"Further work is needed to determine whether the changes in white matter present at four months represent a prolonged recovery process or permanent change in the brain," Giza added. "Determining the duration of the structural changes, and whether these changes have clinical implications, remain critical areas for future studies," he said.

Rosemarie Scolaro Moser, PhD. Director of the Sports Concussion Center of New Jersey, Director of Research Programs for the International Brain Research Foundation, MomsTeam.com's youth sports concussion neuropsychologist, and a member of the Centers for Disease Control and Prevention's Pediatric Mild Traumatic Brain Injury Panel, concurred in Giza's assessment. "This study greatly adds to our knowledge of what happens to youth brains after a mild traumatic brain injury, especially with regard to diffusion and white matter abnormalities in the brain," Moser said 

"We can no longer assume that just because cognitive difficulties have resolved, that structural changes in the brain have also returned to normal. Mayer and his co-authors suggest that post-concussion cognitive tests and anosotropic diffusion tests are measuring different things, and that it takes longer for the pediatric brain to heal than has been previously thought."


Moser noted, however, several limitations to the study warranting careful interpretation of the results. The small sample size could have resulted in a sample bias, she said, and "we don't know whether factors such as previous concussion history or years of athletic participation were different in the normal vs. tbi group"

"Furthermore, 9 out of 15 participants who suffered a pediatric traumatic brain injury also sustained either a brief or prolonged loss of consciousness. Typically, there is usually not that high a prevalence of LOC in sports concussions [recent studies suggest that LOC is present in only 5 to 10% of concussions],2 so it may not be clear how to apply these results to return to play decisionmaking."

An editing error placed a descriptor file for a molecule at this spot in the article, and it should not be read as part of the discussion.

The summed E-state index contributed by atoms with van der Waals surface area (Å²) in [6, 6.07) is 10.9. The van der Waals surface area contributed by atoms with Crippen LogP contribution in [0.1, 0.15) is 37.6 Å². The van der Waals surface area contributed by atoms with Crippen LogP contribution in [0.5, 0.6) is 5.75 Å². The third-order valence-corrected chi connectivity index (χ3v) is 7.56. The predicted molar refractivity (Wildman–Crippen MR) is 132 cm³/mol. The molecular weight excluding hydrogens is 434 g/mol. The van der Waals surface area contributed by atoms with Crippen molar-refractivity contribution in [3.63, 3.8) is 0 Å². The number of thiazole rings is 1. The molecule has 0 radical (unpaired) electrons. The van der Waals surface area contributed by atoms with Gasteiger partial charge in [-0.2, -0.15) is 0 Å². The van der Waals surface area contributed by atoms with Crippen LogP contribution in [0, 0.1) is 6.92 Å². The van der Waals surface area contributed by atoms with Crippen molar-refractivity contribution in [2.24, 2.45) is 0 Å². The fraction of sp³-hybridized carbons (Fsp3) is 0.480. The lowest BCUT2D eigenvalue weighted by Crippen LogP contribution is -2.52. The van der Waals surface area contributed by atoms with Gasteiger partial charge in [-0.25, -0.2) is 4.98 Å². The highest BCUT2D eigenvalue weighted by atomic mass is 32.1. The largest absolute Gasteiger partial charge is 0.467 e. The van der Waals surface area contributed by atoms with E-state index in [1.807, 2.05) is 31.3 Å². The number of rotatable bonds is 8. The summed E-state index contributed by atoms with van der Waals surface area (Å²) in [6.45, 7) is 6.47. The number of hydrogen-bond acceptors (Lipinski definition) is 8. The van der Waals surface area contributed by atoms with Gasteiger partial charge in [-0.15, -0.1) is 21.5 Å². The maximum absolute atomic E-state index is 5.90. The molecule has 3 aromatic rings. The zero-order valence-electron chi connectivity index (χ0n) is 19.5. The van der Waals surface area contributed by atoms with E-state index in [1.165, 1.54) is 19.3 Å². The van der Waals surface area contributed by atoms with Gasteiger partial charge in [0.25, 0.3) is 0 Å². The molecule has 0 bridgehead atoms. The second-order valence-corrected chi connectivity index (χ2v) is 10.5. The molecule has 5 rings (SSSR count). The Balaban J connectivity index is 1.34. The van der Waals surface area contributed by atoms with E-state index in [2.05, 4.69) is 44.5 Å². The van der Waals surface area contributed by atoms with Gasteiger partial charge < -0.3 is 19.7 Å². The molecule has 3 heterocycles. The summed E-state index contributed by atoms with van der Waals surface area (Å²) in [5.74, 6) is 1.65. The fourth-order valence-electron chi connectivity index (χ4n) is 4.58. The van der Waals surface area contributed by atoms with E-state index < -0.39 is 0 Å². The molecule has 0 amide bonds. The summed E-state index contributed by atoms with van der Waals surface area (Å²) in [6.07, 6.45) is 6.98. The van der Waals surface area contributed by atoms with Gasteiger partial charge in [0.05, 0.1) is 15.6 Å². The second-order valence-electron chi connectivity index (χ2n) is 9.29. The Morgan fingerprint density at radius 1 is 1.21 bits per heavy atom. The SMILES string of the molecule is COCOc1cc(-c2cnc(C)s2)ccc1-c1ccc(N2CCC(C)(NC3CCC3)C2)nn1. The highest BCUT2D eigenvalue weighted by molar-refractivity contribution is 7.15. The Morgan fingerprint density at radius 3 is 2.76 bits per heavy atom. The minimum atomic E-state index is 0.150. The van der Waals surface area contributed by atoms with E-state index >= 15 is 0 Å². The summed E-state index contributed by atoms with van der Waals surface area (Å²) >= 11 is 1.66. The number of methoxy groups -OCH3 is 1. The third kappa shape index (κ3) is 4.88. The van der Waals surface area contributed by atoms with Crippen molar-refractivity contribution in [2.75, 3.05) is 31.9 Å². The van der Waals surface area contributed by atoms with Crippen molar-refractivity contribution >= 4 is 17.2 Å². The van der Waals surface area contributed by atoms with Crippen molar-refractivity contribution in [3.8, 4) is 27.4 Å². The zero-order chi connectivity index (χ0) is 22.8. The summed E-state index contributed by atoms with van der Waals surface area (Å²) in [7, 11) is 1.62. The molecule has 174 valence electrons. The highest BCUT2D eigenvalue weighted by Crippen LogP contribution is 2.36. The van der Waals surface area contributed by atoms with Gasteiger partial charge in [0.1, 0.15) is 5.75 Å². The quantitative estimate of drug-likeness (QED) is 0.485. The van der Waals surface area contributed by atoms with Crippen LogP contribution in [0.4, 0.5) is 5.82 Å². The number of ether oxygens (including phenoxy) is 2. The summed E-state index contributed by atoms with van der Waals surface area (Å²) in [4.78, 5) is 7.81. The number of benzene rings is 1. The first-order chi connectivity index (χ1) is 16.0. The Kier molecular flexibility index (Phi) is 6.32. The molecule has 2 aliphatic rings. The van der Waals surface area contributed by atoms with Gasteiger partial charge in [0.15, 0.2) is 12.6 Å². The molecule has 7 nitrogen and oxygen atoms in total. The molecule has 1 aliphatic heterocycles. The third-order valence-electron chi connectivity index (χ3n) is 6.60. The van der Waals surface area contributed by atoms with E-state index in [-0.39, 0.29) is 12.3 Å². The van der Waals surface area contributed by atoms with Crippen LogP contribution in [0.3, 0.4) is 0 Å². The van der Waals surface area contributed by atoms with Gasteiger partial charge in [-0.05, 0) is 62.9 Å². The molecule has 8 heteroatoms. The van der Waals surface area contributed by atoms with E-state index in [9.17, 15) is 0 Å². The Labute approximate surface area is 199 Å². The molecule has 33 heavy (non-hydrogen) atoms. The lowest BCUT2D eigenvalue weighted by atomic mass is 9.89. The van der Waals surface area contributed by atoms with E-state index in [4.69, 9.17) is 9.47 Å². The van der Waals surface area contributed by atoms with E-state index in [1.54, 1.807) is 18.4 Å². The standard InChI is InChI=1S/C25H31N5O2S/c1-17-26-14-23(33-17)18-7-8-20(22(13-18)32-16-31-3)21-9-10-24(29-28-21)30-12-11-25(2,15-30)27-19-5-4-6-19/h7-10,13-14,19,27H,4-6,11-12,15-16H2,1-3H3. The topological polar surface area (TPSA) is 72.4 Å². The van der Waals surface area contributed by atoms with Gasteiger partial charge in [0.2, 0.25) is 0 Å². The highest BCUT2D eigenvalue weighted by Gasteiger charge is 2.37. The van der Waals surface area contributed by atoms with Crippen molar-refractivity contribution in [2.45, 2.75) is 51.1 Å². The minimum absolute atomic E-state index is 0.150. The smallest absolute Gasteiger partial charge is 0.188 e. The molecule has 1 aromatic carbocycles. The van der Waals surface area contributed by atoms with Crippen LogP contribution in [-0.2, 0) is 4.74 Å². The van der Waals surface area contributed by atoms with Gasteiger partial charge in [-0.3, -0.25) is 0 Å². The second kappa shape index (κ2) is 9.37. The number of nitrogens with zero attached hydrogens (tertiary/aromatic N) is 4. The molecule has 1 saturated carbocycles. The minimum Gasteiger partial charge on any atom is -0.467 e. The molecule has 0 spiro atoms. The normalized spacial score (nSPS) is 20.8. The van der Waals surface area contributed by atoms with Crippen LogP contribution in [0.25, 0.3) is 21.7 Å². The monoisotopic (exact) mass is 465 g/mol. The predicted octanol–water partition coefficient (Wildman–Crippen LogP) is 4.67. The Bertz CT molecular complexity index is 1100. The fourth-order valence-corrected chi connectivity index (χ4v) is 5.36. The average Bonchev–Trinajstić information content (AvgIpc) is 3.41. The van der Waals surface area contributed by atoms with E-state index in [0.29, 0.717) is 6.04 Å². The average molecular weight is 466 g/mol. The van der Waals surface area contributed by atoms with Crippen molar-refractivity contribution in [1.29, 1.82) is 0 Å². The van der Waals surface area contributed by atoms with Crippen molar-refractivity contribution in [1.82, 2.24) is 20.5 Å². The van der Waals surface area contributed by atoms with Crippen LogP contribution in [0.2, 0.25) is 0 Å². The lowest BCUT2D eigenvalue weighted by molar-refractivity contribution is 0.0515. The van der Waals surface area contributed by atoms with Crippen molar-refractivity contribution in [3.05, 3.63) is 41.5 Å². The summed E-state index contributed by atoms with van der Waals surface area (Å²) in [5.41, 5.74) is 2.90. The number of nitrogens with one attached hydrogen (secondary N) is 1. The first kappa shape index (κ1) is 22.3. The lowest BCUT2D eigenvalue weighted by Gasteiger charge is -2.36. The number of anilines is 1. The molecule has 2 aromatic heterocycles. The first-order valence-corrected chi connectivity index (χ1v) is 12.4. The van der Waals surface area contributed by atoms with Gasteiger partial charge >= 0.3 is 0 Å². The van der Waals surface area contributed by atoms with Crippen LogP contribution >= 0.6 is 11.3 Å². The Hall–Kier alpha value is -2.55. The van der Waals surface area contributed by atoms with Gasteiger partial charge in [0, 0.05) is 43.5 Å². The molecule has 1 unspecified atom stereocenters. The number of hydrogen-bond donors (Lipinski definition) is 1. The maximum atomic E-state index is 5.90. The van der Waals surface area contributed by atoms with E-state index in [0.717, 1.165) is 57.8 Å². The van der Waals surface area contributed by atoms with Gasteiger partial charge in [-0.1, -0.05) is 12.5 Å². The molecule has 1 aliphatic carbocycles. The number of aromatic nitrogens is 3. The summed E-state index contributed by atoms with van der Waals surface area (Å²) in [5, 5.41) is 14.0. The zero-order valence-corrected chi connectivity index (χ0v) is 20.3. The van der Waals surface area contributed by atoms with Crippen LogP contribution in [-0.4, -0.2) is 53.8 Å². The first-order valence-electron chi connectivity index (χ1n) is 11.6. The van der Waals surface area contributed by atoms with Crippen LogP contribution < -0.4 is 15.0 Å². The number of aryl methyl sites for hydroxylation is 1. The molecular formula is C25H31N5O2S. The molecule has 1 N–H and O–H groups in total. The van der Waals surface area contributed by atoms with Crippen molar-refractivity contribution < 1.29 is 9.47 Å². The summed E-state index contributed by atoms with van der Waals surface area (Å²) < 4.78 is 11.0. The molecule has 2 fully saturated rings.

Supports more conservative management

"Nonetheless, the study is sobering and supports the results of my studies3,4 on the prolonged and enduring effects of concussion in youth. All the more reason to keep kids out of contact risk as long as possible after being symptom free." Moser concluded.

Sources: Radiology Daily (December 13, 2012); Society for Neuroscience. 

1. Mayer AR, Ling JM, Yang Z, Pena A, Yeo RA, Klimaj S. Difficusion Abnormalities in Pediatric Mild Traumatic Brain Injury.  J Neurosci 2012;32(50):17961-17969. 

2. Meehan W, d'Hemecourt P, Comstock D, "High School Concussions in the 2008-2009 Academic Year: Mechanism, Symptoms, and Management" Am. J. Sports. Med. 2010; 38(12): 2405-2409 (accessed December 2, 2010 at http://ajs.sagepub.com/content/38/12/2405.abstract?etoc).

3. Moser RS, Schatz P, Jordan BD. Prolonged Effects of Concussion in High School Athletes. Neurosurgery 2005; 57(2):300-306.

4. Schatz P, Moser RS, Covassin T, Karpf R. Early Indicators of Enduring Symptoms in High School Athletes with Multiple Previous Concussions. Neurosurgery 2011;68:1562-1567.

Posted January 2, 2013